DUG is building a unique cloud service tailored specifically to the geophysics community. The new service, DUG McCloud, will be backed by a huge geophysically-configured supercomputer in a purpose-built exascale compute facility. The machine will be located at Skybox Houston, and is the first of DUG’s data centres to be located off-site in a purpose-built facility.
The initial DUG McCloud data hall at Skybox has 15 MW of power and will house a 250 petaflop (single-precision) machine once fully installed. Plans, power, and space are in hand to expand the facility beyond an exaflop. DUG’s Managing Director, Dr. Matthew Lamont, said “DUG McCloud will provide enormous compute capacity and high-performance storage for DUG’s service business. It will further enable delivery of high-frequency FWI and RTM in addition to other high-end and compute-intensive algorithms.”
DUG McCloud will be available to external companies to expand their computational resources on demand. In addition, the cloud service will give clients access to DUG’s proprietary software, with the option of source code, to accelerate their research, development, and production. As Lamont explains, “They can use our existing solutions, or modify them, or replace them completely. Of course, always owning their own IP.”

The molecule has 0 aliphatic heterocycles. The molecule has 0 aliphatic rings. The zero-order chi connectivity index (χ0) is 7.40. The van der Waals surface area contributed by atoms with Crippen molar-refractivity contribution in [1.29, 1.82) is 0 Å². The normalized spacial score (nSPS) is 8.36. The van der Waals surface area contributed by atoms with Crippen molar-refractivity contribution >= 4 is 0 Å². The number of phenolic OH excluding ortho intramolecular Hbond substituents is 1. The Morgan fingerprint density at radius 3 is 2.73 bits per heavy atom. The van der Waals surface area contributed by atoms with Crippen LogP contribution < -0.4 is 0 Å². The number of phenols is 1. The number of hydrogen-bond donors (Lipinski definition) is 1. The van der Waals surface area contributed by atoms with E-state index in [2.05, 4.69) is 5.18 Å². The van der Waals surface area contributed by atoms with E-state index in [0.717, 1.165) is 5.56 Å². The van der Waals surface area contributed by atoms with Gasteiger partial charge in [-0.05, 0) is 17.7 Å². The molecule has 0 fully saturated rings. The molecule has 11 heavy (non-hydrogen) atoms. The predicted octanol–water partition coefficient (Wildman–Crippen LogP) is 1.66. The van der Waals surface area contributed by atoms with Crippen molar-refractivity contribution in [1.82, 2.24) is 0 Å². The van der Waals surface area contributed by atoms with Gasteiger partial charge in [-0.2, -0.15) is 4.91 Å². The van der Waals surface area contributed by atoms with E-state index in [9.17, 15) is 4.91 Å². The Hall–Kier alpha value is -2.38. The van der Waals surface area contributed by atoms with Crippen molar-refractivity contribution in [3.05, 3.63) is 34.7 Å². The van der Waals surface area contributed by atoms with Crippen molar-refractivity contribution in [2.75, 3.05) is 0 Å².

“DUG McCloud is also the enabler for a game-changing new hardware and software offering,” said Lamont. “We’re very excited to bring this to market. One of the keys is the unique software stack, allowing our clients to focus on geophysical issues of interest, while leaving the very necessary heavy-duty computer engineering to DUG.”
DUG also sees other users finding the cloud service an invaluable resource. “DUG’s seismic interpretation software package, DUG Insight, will have full support from DUG McCloud. Our multi-client partners will have access to it as a data storage and delivery centre.”
The DUG McCloud facility is due for completion in February 2019, with service commencing in Q2.
DUG will cool this massive supercomputer using their innovative immersion cooling system, DUG Cool (Patent Publication WA 2017/091862A1). Computer nodes are fully submerged in specially-designed tanks filled with polyalphaolefin dielectric fluid. The thermal properties of the fluid, in addition to the removal of the server fans, make it an incredibly energy- and cost-efficient way to run a data centre. The efficiencies of HPC systems are commonly evaluated using the Power Usage Effectiveness (PUE) metric. DUG currently operates DUG Cool data centres in their Perth, Houston, London, and KL offices at a proven PUE of 1.05 or less. This is significantly better than the PUE of recognised “green” data centres around the world.
“We like to call it the greenest cloud service in the world,” Dr Lamont concluded. “DUG McCloud certainly offers more than just a silver lining.”